The third figure who presides over the spirit of Thuringia, and Germany as a whole, is one of the most remarkable men who ever lived. No writer has ever stamped his mind on a city as Goethe did on Weimar. ‘What,’ I say to Bettina Werche, the director of the Goethe National Museum, ‘do Germans think of Goethe today?’ ‘He’s never been out of fashion, never gone unread,’ she says. ‘The thing that makes him so modern is, partly, those interests in nature and ecology that chime so well with our green concerns. Perhaps, too, those interests about the East ought to be ours as well. He was so interested in the Orient, in bringing it and us together,’ she says, and I surprise her a little by quoting the first lines of his beautiful ode to his oriental tree, Ginkgo Biloba: ‘Dieses baums blatt, der von osten, meinem garten anvertraut…’

Goethe is the most fascinating combination of private feeling and public display – a very modern combination. Inside the Gartenhaus, his private retreat in the ducal park, a house both domestic in scale and very conspicuous in its setting, the private and the public Goethe combine. Classical art and a bust of the phrenologist Johann Lavater are mixed indiscriminately with intimate portraits of Goethe’s parents, his sister, and love interest, Charlotte Buff.

Goethe House, built to his specifications by his patron, is an exact reflection of his mind and the most perfect writer’s house ever conceived. The house feels like the centre of sacred German culture and the full embodiment of his fecund collector’s mind. Here is a naked Luther in an allegory, leading Conscience in chains to Christ. A simple blue room, containing a six-foot head of Roman goddess Minerva, leads to an Italian room, the Urbinozimmer. The style is ducal, devoted to high-minded pleasure and hardly interested in religion other than in an aesthetic sense. What else is there? Stones, crystals and a library which, like Goethe’s mind, goes further than you can see. The study is beautifully sealed away with ante-rooms, corridors and book stores. No-one could unexpectedly open the door to his writing apartments, where he laboured not at a desk but at a dining table (which I understand) or at a lectern (which I don’t).

‘Goethe wrote quite undisturbed,’ Bettina tells me. ‘There was only one servant underneath. And no-one could come up without sending a card or being specifically invited.’ Not even the Duke? ‘Well, I guess the Duke could come,’ she concedes. To her side, there is a majolica cabinet with 66 drawers. What could be in it? Objects relating to any of Goethe’s many interests. He must have been a very happy man, living in a house with so many little drawers in it. Through the doors ahead lie, in succession, a blue, yellow and salmon-pink interior, the final end wall a magical shade of green.

State expectation
The city of Weimar was first on the list for reconstruction and restoration after the fall of the Berlin wall; its exquisite treasures, such as the rococo Duchess Anna Amalia Library, are now of world standard.

Visitors might find that the food in Weimar is more to their taste – or at least offers more possibilities – than that found in much of Thuringia. The state is famous throughout Germany for its sausages. You can find these anywhere you go, and you might sometimes feel that the commitment to eating pork three times a day is beyond unavoidable in certain parts of the state. Still, there is a popular ‘Wurst-trail’ which the committed can follow, and there are some signs of culinary ambition elsewhere in the state.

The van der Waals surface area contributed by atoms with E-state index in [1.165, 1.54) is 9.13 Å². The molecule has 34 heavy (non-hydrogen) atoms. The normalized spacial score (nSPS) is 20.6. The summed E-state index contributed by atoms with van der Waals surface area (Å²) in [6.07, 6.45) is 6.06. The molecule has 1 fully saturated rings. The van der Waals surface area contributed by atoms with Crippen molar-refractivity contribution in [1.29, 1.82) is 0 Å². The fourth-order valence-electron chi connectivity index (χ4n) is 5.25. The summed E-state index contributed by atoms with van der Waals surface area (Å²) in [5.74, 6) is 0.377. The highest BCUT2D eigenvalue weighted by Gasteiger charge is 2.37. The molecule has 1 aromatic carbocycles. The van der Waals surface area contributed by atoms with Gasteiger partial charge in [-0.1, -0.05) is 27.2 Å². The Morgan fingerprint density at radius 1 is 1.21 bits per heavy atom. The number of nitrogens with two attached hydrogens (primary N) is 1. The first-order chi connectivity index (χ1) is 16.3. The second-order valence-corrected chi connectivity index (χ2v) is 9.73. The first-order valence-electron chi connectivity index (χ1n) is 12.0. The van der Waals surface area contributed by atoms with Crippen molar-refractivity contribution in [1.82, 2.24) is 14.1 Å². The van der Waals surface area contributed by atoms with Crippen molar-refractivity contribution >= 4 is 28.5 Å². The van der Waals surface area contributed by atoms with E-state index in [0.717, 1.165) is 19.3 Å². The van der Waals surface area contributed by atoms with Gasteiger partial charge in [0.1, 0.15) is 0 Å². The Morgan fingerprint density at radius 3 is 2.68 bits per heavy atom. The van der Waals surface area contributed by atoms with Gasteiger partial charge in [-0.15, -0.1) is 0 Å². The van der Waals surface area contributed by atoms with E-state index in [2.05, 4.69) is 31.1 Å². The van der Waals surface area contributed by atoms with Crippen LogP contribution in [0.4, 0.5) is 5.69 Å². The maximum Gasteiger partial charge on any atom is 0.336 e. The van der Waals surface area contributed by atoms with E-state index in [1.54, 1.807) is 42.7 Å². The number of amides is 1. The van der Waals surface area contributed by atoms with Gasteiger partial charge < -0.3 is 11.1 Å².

In Schmalkalden, an extraordinary, half-timbered town, a kind lady turns around in her path in the snow and leads us to what she promises us, with honesty, is ‘the second-best restaurant in Schmalkalden’ – a Ratskeller (basement bar or restaurant) of antique, unbudging commitment to various combinations of pork, beer and sentimental porcelain statuettes of ladies in ballgowns. I very much hope nothing in the whole ensemble will ever change.

If Weimar is the obvious treasure of the region, the town that speaks to me is the little capital of Thuringia, Erfurt, which still possesses some of that DDR approach to historic towns, somehow both dusty and garish. At the Si-Ju café-restaurant in the cloisters of the town hall, you are placed in DDR-orange leather armchairs and served bratwurst with unlikely garnishes such as dragon-fruit stuck somewhat hopefully in mashed potato.

In Erfurt, there are imposing twin churches, the cathedral’s stately promontory alongside a triple-spired sober associate, layered with finials; next to them is the citadel, forming an overwhelming ensemble. Inside the church of St Severin, a devout workman labours. By him, a glorious baptismal font, all dragons and holly-leaf effects. The citadel is a chilling witness to other, less admirable moments of German history, with a prison for Third Reich political prisoners and the DDR Stasi document centre completing one of those oppressive 19th-century barracks that kept German architects so busy.

There are more unambiguous delights, too. Unexpectedly, Erfurt contains the longest inhabited medieval bridge in the world, the Kramerbrücke, which is considerably longer than the Ponte Vecchio in Florence. Here, among a line of small craft shops, you will find the wood carver and puppet maker Martin Gobsch, happily at work at his long-established craft. ‘I make them for the theatre,’ he tells me. ‘I was in a puppet theatre when I was young. I’ve been here for thirty years.’

And it’s still going? With delight, Martin shows me an extraordinary construction – a puppet machine account of the essentials of the Snow White story. He’s a happy man with his limewood, his tools, and his shop on the most beautiful bridge in Germany. The most mesmerising treasure in Erfurt, however, is a recently discovered one. In 1998, builders found a chest of gold while digging a new car park. This turned out to be medieval Jewish jewellery, buried in 1349 after a pogrom (antisemitic riot), to await the owner’s return. The treasure led historians to identify a nearby building as an ancient synagogue. The city’s Jews fled in the 14th century and were absent for 300 years. In the meantime, the building became a warehouse, then, in the 19th century, a café. Then a dance hall, patronised by Nazis. The original function of the building had been forgotten for centuries, but it is now fascinatingly restored and offers a tragic insight into the darker side of German history. On the upper floors, the provincial Paris-style café is tattered, torn and peeling. Down below, there is the grave simplicity of the medieval synagogue and, shining in the dark, the wedding jewels of a medieval money lender’s pretty daughter.

History has gone over Thuringia from top to bottom. Some remarkable minds have swept through here, and some acts of great darkness have taken place here, too. In this magical, undisturbed corner of the most fascinating of European countries, you encounter the national spirit at its most private and authentic.

The article 'The land of poets and thinkers' was published in partnership with Lonely Planet Magazine.